Note that in the first case the syntax is class Artist extends React.Componentand, at the bottom, export default Artistbut in the second example, we wrote everything in a single line, export default class Song extends React.Component. Which way to choose is completely up to you as long as you don’t forget to import and export your components.

So what magic happens here as a child component’s return value? Nothing magical here actually, we just say React in its language to return the name (name) value of the parent component’s (Artist)stateof this Songcomponent (this). The same is true for this.props.age. The same isn’t true for the this.state.title. Why? That’s a good question the answer of which you can find below as we are to clearly distinguish statefrom props.

The differences between props and state

These two parameters are initially easy to mix and get confused about. There few things that can help you distinguish the differences once and for all. The first distinction is that stateis dynamic whereas props are static. For instance, when we increase a counter value or fill in a form, it changes at our every interaction (click or change, or, if converted to React terminology, onClick or onChange). As a contrast, the props are immutable. The second difference is that state is intrinsic to the Component it’s used in when props are inherited from a parent Component. In its turn, the parent component passes down props to its children. When, in the child component, we type this.props.name, that means that we want to get thename value of its parent. Thirdly, the state is private and controlled whereaspropsare uncontrolled.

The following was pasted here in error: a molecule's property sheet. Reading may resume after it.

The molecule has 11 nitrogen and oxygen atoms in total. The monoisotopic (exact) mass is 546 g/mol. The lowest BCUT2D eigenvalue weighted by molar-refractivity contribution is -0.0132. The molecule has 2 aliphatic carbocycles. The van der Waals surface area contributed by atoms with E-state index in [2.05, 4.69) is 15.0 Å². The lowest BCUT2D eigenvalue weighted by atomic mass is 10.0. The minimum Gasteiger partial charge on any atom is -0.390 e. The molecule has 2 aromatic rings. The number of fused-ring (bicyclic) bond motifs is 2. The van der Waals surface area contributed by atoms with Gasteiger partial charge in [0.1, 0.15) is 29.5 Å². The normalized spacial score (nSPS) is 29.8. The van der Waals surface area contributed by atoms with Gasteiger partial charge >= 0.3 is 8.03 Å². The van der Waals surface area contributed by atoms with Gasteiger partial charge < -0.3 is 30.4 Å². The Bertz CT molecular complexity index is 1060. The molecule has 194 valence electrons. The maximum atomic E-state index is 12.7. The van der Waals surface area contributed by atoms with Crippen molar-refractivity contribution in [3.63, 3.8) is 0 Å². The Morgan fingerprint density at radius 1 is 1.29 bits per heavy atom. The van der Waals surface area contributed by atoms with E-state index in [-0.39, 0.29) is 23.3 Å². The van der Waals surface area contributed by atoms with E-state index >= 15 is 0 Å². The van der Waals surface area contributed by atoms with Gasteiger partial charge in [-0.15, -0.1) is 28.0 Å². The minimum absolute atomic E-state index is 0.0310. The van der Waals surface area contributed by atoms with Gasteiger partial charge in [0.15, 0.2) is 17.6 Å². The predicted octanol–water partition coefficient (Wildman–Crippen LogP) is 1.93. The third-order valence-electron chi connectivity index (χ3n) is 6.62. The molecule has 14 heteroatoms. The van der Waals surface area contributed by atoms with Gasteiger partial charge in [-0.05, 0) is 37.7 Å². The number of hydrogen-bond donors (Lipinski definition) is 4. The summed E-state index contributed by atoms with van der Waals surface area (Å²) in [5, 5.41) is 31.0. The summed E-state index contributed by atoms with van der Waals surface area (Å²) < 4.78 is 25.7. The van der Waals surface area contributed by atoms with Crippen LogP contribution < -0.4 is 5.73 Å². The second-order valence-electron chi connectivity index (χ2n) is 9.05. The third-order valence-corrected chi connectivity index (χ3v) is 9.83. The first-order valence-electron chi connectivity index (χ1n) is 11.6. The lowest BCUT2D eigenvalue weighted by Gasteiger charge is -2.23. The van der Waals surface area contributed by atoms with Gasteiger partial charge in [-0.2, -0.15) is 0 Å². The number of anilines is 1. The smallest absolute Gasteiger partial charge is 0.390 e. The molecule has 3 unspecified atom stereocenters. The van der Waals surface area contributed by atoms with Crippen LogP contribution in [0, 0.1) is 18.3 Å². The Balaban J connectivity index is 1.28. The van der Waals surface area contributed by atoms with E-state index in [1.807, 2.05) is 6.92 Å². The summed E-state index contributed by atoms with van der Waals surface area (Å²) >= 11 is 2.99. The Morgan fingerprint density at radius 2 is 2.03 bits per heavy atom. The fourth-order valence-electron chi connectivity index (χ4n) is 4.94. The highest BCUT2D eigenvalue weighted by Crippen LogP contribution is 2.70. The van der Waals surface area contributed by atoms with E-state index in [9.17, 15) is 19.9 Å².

The last thing that we need to do in order for our components to be visible, is to insert them into the top-top level Appcomponent.

export default function App() {
return (
<div className="App">
<Artist/>
</div>
);
}

In the same manner, as we imported Songas a child of Artist, the Artist becomes a child of the App(So the Appis the grandparent of Song).

Conclusion

React components make your code more flexible, enable to separate and solve issues isolatedly, improve isolatedly, thus making the code less erroneous, pass down, and receive props between components. These qualities become more and more important as your applications grow in volume and complexity and are essential in larger-scale applications. With this great library, you’ll be able to overcome modern programming challenges.